There is no fear in love. But perfect love drives out fear, because fear has to do with punishment. The one who fears is not made perfect in love.—1 John 4:18
“God, I want to die. But if You don’t want me to die yet, then please, please help me live.”
This was a prayer I uttered when I was fourteen years old. I had developed an agoraphobic panic that I couldn’t control, and was at the same time going in and out of the hospital because of a hemorrhage in my brain. For a teenager who had been used to living a normal life of school and crushes and detective novels, I was indeed having a very difficult time.
I was diagnosed with what the doctors call an Arterio-Venous Malformation or an AVM. An AVM occurs in 1% of the human population and is a congenital tangle of blood vessels. This tangle sets the stage for the bursting of a vein in the brain or heart. Unlike an ordinary aneurysm, an AVM occurs at any age and is not the result of cholesterol buildup or plaque in the blood vessels. An AVM is often described as a ticking time bomb, and most people don’t know they have it until the AVM bursts.
My AVM happened to burst right on top of my optic system, and right along the path of my limbic system, which is the seat of emotions in the brain. When it burst, I could barely lift my head. I had the most intense headache—as if an anvil fell on the right side of my skull. My eyesight grew so bad that my vision looked like shattered glass.
After a month, the blurriness of my vision subsided till I realized that I had lost ½ of my visual field—from the middle of my nose to the whole of my left side. Then came a whole slew of hospital procedures which partially ended when gamma radiation was used to alter the DNA of my AVM.
More than the physical side of my AVM, I was in utter despair when it came to my psychological frame of mind. Although I slowly recuperated and found myself back in school, I was afraid of entering places like the mall with its crowd of people. I was afraid of eating out. I was afraid of the movies. I was afraid that I’d lose my ability to breathe. I would panic. Sweat. Grow cold. Turn flatulent. Shake. Cover my mouth just so I could breathe. When my fear got so bad, I would run to the bathroom to vomit. I was a fearful wreck.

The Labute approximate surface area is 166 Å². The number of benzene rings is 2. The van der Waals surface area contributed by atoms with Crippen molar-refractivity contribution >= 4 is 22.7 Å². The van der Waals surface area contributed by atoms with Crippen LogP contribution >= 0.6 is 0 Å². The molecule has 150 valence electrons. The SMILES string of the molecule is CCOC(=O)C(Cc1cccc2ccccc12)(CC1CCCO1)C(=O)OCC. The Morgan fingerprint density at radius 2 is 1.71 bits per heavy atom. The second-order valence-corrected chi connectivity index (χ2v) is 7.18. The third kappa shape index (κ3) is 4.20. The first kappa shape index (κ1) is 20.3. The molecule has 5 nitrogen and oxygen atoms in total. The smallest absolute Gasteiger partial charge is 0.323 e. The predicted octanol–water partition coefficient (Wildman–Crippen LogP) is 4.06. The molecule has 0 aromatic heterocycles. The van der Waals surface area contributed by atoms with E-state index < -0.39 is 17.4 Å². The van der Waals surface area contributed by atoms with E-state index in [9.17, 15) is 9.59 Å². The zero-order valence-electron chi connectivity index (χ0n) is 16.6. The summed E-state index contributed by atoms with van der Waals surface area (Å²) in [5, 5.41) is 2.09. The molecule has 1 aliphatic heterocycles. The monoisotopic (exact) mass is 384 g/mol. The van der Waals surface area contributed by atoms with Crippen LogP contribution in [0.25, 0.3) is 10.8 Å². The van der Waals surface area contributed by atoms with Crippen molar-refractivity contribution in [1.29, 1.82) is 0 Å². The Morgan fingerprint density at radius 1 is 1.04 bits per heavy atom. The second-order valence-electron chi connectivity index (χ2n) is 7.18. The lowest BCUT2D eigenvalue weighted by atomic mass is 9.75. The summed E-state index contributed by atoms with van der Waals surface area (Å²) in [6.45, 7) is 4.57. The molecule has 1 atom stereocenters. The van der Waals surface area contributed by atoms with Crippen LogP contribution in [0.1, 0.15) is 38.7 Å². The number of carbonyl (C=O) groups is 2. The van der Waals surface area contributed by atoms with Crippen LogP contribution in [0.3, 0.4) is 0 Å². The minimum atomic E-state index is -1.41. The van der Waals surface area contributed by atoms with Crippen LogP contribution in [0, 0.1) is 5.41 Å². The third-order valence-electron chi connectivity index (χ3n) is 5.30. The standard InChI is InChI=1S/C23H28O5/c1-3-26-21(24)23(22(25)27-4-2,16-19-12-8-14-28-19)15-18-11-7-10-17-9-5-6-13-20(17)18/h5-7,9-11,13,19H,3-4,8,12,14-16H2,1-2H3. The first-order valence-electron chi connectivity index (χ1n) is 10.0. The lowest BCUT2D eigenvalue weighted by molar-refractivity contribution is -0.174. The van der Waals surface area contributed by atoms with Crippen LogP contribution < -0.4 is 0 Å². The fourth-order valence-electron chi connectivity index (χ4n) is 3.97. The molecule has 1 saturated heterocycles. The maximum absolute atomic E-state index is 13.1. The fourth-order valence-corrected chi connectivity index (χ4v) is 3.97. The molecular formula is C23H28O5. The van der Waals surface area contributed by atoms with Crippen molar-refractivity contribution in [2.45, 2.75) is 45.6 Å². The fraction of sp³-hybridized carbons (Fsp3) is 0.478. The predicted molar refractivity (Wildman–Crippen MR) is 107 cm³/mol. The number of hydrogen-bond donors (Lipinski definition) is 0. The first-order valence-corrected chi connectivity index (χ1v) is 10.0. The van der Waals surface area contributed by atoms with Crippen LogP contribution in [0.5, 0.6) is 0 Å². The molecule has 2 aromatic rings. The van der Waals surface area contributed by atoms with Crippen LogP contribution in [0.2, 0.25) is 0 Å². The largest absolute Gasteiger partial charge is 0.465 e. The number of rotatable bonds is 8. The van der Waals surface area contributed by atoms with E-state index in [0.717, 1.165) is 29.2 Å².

In my mind was a tangle of thoughts, barbed and painful, whispering that I would be this way for the rest of my life. For four straight years, I struggled with my agoraphobic fears, finding respite for a brief two years. Then out of the blue, I was sucked back into the fears again for another 2-3 years. During this period of struggle, I begged God to take my fears away.
However, in the midst of this all, God was becoming so real to me. I clung to a verse in the Bible which said,
“You keep him in perfect peace whose mind is stayed on you, because he trusts in you.” (Isaiah 26:3)
Whenever a panic attack came, I’d cry out to God and say the verse over and over. In whatever way I could possibly manage, I tried to focus on Jesus and speak Scripture over my circumstances.
Also, I had to take baby steps to make my faith real. I barely had any boldness in me, but with the little faith that I had, I forced myself to go out and eat out when I felt brave enough. I remember opening the gate of my house one night, trying to imagine how it felt like to leave the house without fear. I walked along the length of my street alone and sad. I looked up at the vast sky, thinking of how small I was. Did God really care about me–His most pitiful, fearful creature?
Pitiful, fearful creature. That was my identity of myself. Did God think the same way of me?
One afternoon, at a small group session where I shared my fears with fellow Christians, God spoke to my heart. While I wept in prayer, He said these words as only a loving Father could: “Janina, you are a child after my own heart. I will end this now.”
God made me realize that He had an identity for me. I was His child. He was my Father, and He was far stronger than any of my fears. And what was His heart? His heart was brave. His heart was strong. His heart was peaceful. His heart was love.
Fear must flee when PERFECT LOVE enters the picture.
God is LOVE. Jesus, the express image of Daddy God is LOVE personified. When He speaks, the storm around us is stilled. When He speaks, the chains holding us captive are broken. In Him, we receive freedom and joy.
Ever since that afternoon, I have never had an agoraphobic panic attack. It’s been 10 years since God has set me free. Christ has become my boldness and strength. Nowadays, I can say that I am the opposite of pitiful and fearful. I am someone who loves eating out. I enjoy the movies. I like exploring new places. I go on mission trips both locally and abroad. Physically, I still deal with headaches. I am also still partially blind. I’ve walked straight into poles and walls. I’ve even given a certain bus driver the scare of his life when I walked into the path of his bus! Just the same, when I think about the Lord and how He delivered me from fear, I cannot help but praise Him. In Him I truly live, and move , and have my being. In Him, I can roar with boldness and with a zest for life.
If anyone struggles with fear, there is one very strong antidote: go to Jesus. Hear from Him. Rest your head on His chest and listen to His heart. He is perfect love. And Perfect Love drives out fear.
Writer’s Bio: Janina Rivera is someone who is alive because of grace. Most of the work she does involves her brain and her eyes—the two parts of her body where Christ must truly be her fullness.